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When you ask a lawyer to handle a legal matter for you, you should expect to pay for the professional skills and experience the lawyer applies to that work. The costs that lawyers charge will vary depending on the type, duration and complexity of the work involved. As a consumer you have certain rights covering how your lawyer bills you for his or her work.
When you first engage a lawyer, there are certain things your lawyer must tell you about their costs.
If your total bill is likely to be below $750 in value, your lawyer is not obliged to give you an estimate of what the work will cost but you could ask for one.
If your legal costs are likely to exceed $750, your lawyer must provide you with an estimate of the total amount they expect the work will cost, and information about how those costs will be calculated. This is called a costs disclosure and must be given to you in writing as soon as practicable after you give your instructions.
Your lawyer must also advise you about your right to:
- request and negotiate a costs agreement;
- negotiate the billing method;
- receive a bill, and to request an itemised bill if you received a bill that is not itemised or is only partially itemised; and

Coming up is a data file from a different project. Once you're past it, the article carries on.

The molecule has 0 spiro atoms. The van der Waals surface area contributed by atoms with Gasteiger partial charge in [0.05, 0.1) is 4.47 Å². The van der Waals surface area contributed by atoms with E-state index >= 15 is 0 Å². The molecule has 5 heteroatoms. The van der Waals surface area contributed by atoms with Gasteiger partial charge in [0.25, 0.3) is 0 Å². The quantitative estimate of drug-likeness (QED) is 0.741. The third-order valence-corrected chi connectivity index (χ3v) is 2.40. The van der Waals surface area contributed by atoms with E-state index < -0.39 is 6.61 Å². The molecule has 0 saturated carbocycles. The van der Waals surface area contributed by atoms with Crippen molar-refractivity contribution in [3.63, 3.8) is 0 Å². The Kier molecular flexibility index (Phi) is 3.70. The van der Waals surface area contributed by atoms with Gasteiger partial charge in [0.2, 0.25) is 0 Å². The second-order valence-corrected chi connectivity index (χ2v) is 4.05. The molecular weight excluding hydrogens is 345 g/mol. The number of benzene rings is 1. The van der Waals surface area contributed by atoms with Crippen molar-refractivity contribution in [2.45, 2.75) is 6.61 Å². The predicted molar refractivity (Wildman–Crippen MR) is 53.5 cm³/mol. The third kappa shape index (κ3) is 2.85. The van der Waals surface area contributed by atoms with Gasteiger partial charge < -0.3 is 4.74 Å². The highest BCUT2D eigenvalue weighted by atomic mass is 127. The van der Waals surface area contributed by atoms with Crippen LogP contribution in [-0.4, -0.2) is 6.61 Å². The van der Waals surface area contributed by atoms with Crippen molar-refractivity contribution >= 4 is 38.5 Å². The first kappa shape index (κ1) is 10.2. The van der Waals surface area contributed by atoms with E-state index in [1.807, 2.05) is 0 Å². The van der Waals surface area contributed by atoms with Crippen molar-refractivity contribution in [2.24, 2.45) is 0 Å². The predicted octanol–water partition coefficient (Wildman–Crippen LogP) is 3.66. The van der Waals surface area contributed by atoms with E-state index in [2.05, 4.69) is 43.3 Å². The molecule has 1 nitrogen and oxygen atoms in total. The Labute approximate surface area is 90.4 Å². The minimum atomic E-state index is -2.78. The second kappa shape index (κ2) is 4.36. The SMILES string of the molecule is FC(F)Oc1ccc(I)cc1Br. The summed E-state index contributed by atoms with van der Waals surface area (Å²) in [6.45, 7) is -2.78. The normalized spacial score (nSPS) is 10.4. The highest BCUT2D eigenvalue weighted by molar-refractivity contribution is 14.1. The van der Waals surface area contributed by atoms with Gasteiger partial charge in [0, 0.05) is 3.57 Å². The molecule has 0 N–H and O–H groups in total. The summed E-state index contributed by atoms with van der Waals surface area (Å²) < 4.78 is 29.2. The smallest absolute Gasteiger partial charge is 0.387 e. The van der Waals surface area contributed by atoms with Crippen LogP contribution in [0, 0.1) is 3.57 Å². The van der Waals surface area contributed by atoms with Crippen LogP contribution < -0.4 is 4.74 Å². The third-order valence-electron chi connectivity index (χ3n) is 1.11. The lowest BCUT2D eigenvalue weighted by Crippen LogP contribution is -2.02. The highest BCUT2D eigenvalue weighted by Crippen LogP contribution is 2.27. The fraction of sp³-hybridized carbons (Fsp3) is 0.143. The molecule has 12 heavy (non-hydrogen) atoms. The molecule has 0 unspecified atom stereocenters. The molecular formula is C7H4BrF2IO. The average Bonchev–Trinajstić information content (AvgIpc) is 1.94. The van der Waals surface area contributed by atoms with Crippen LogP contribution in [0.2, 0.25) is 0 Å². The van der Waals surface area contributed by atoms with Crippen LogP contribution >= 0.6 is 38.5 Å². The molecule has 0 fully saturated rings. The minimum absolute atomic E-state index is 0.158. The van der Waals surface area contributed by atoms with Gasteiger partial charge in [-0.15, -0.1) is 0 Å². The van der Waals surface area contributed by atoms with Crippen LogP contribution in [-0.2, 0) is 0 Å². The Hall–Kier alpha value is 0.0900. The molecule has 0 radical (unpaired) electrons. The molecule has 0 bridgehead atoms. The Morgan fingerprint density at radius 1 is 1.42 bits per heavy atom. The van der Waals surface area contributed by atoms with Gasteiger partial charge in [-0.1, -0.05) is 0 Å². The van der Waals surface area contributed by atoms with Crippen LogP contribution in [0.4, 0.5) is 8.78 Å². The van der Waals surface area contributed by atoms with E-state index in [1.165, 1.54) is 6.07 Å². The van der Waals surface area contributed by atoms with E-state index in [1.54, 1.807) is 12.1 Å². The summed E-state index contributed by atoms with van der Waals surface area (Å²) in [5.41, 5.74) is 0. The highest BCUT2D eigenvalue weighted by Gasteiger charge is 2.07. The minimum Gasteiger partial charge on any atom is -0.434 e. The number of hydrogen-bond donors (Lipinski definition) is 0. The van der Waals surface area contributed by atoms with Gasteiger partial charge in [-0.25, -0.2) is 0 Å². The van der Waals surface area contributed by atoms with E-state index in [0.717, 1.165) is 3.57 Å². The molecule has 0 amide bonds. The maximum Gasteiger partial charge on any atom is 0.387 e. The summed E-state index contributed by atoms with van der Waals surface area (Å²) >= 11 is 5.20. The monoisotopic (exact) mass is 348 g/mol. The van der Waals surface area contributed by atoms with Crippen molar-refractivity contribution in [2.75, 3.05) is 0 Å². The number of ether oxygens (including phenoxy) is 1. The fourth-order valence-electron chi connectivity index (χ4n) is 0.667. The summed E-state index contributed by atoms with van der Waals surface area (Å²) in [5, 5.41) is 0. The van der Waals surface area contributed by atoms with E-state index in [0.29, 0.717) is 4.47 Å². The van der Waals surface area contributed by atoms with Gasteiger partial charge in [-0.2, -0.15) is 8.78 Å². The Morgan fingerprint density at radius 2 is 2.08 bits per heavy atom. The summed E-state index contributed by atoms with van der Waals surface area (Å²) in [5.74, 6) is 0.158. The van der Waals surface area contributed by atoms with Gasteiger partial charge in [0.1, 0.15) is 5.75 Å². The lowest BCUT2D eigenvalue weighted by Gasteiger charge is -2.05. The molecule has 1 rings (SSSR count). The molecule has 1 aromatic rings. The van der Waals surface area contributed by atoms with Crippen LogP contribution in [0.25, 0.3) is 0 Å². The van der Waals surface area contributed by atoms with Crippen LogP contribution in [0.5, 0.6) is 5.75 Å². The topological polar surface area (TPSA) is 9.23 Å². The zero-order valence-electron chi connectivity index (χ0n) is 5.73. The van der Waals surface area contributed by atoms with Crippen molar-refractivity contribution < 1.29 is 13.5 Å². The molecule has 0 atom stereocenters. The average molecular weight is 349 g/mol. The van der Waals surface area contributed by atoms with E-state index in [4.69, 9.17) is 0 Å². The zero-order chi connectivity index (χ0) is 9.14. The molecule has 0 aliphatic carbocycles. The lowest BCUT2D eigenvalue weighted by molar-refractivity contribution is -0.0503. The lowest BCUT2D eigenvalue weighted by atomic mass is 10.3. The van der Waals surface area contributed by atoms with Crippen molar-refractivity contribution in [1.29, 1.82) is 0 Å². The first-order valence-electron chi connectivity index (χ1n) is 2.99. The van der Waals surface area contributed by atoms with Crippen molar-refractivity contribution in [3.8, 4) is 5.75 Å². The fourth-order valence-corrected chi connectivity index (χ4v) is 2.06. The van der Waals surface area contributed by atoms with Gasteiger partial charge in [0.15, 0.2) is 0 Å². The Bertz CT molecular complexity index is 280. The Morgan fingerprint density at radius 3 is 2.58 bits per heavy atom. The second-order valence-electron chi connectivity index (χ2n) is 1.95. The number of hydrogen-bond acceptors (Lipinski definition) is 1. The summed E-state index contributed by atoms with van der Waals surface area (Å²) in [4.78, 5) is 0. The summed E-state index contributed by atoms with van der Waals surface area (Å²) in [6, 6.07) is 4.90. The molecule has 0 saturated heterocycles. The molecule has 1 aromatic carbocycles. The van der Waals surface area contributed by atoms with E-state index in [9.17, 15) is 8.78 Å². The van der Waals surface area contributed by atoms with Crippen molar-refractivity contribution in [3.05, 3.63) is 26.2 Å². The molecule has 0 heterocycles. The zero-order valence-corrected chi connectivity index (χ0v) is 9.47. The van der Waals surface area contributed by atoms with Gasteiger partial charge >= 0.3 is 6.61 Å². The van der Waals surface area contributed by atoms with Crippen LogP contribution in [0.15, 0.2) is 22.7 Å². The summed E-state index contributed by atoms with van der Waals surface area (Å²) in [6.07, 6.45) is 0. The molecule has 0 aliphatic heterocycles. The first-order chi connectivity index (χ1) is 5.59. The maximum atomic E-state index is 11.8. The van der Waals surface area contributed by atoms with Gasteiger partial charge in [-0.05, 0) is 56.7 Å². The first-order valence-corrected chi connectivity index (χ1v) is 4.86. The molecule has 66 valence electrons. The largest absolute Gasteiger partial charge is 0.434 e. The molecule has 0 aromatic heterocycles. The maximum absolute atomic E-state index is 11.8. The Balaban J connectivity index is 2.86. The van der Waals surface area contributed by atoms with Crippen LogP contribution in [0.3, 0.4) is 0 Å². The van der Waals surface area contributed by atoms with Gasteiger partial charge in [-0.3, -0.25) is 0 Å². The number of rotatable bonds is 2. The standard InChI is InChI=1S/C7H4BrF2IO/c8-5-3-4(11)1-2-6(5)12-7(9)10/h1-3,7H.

- seek the assistance of the Victorian Legal Services Commissioner if you wish to dispute your legal costs.
Your lawyer must also advise you if there have been any significant changes to anything they have previously disclosed to you, including your legal costs. This information must be in sufficient detail to allow you to make an informed decision about how you might wish to proceed with your legal matter.
Where legal costs are likely to be between $750 and $3,000, your lawyer may use a standard costs disclosure form to advise you about these matters. This is a simple form providing some basic details about the work the lawyer will do, how much it is expected to cost and how much the GST component will be.
If any part of the information you are given is not clear to you, ask your lawyer for clarification. You should be satisfied that you understand the proposed course of action and the expected costs for handling your legal matter.
Where your legal costs are likely to be greater than $3,000, the costs disclosure provided will be in writing and much more detailed than the standard form.
You should note that when the lawyer gives you a costs agreement or disclosure document, you do not need to sign it in order for it to be binding on you, unless it is a ‘no-win, no-fee’ agreement. If you continue to instruct the lawyer you are taken to have agreed to its terms. For more information, see our fact sheet ‘Meeting a Lawyer: Your first appointment’.
Your lawyer must give you a bill before asking you to pay your legal costs. You cannot be charged for the preparation or giving of a bill.